This post originally appeared on Movement Unleashed in August 2013. However, as Movement Unleashed matures, I’ll be moving some posts I wrote for that site over to this blog which is a better fit for their tone or subject.
As this post was originally published in 2013 some facts may be out-of-date.
We arrived late to find people jumping off everything in sight – one corner of the Manic Room is built with various sized walls, bars line one wall, and a giant foam pit lines the other. Channeling the street environment where parkour originated, street art and graffiti cover many of the walls. Best of all we were allowed to grab chalk and write on the walls – a collection of signatures and self-indulgent team logos ensued. Looking around, the word “Parkour” covered a nicely slanted wall and “Freerunning” ran along the base of the foam pit – we had arrived at the first New Zealand parkour facility.
It’s located in an industrial section of Mt Maunganui where warehouses are aplenty. For gyms such as this old warehouses with high ceilings make for perfect spaces. The warehouse it’s built in merges with an equal sized warehouse next door. A passageway separates the neighboring business The Rock House, an indoor climbing facility owned by the same owners. While we were there it was closed for the parkour jam, so we didn’t get to see it operating like normal, but we did get to spend hours and hours and hours jumping on all the equipment.
The facility has equipment for the common parkour movements – there’s walls for precisions, vaults, wall runs and arm jumps; and enough room and mats for flips. There’s a foam pit, a trampoline, a tumbling track, a bar structure, a wall area, and flat area with movable obstacles such as vault boxes and a picnic table. Parkour equipment needs to be able to take some abuse, and the walls seemed to stand up to big jumps and impacts. The bars, bolted into one wall, were getting a little bit loose during the event from the precisions and laches, but hopefully this can easily be fixed up with some re-tightening of screws.
The only pieces of equipment for parkour missing are, as someone pointed out to me, a vaultable rail and a rail that’s low to the ground for beginner’s to learn rail precisions and balance. The bar structure has these, but they’re higher than beginner level. Nearby to the bar structure are slanted walls sprayed with words “parkour and tricking centre”. I don’t know how usable the place would be for the tricking, as there’s no sprung floor. However if we’re referring to the movements, such as flipping techniques, as opposed to the activity of ‘martial arts tricking’, then there’s definitely good equipment in the Manic Room for throwing flips and tricks.
Best of all, shoes are allowed. While gymnastics gyms can provide much of the same equipment such as foam pits, trampolines, vault boxes and etc, every gymnastics gym I’ve been to has insisted on taking shoes off before stepping foot on any of their equipment. Why exactly, I’m not sure. Something to do with damaging the mats or something. But in terms of parkour, the sensation of training in barefeet and the sensation of training in shoes are vastly different. And as parkour is predominantly trained outside in the street with shoes on, a gym that allows you to practice as you play is of great benefit.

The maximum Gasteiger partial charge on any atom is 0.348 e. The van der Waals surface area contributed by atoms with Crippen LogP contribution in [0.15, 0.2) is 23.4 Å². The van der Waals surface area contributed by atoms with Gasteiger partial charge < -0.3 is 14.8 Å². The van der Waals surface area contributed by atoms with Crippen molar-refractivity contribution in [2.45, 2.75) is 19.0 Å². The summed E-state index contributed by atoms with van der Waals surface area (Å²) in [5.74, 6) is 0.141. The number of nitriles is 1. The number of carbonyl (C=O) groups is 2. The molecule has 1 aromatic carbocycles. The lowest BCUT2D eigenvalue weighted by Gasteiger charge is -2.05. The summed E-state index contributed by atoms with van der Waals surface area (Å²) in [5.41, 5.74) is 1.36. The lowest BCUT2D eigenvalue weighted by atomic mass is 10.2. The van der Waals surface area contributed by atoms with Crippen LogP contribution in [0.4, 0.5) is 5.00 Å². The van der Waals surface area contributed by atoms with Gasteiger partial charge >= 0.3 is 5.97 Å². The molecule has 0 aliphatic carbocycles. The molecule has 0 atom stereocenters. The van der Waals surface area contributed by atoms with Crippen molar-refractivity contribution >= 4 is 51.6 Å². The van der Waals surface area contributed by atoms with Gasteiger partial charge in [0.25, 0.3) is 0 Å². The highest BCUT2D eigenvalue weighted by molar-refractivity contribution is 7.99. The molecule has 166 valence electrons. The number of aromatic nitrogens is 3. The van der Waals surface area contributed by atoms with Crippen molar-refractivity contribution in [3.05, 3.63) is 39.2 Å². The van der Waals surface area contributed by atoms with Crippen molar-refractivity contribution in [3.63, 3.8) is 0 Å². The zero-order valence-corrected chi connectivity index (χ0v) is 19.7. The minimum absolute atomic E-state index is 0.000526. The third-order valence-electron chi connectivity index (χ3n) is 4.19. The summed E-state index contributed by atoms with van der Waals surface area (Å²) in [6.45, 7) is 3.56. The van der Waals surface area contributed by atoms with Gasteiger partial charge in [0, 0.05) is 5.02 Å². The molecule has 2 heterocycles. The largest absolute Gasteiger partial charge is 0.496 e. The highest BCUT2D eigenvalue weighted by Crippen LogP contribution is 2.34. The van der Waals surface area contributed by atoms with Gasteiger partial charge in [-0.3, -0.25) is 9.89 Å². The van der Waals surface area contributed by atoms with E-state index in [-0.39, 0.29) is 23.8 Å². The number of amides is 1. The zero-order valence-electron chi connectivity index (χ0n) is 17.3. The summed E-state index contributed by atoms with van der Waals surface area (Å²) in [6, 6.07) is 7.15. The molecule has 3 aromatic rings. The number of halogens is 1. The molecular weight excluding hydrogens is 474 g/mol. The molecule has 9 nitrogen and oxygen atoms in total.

To speak of gymnastics gyms, they can provide many of the same opportunities for movement – they have much of the same equipment for flips as the Manic Room. But the carry-over of skill learnt between what a gymnastics gym allows for and what actual parkour involves doesn’t quite match up. For example most gymnastics gyms have trampolines positioned next to their foam pit for learning movements. The added height from the trampoline assisted jump allows for extra time to rotate and the very soft landing from the foam is a life saver if you under or over rotate. However, nowhere in actual parkour do you find a surface that will give you jumping assistance, such as a trampoline. Parkour is off of hard surfaces. Manic Room has a higher level built next to their foam pit which allows for a drop into the pit from standing or running, and is thus a much closer match to parkour-specific situations. While it’s good to alter the landing from concrete to foam for learning flips, it’s a lot better for transferring the skills to the street if you can keep the take-off surface solid and/or raised. The gymnastic gyms I’ve been to are vary hesitant about height – they don’t like us stacking any equipment on top of each other. The Manic Room, in comparison, has some purposefully built-in places about one-story high for jumping off of. It’s good to have a space primarily for parkour, as opposed to primarily for gymnastics.
If you walk outside of Manic Room, directly across the street is another warehouse housing an indoor skate park, indoor sports courts, and a children’s trampoline park. Across the street on the other side of Manic Room is what looked like a surfing shop. The area in Mt Maunganui is becoming somewhat of a hub for ‘extreme sports’.
While it is the only indoor parkour facility at this point, it’s definitely a must train at facility. I can’t wait for more like this to open.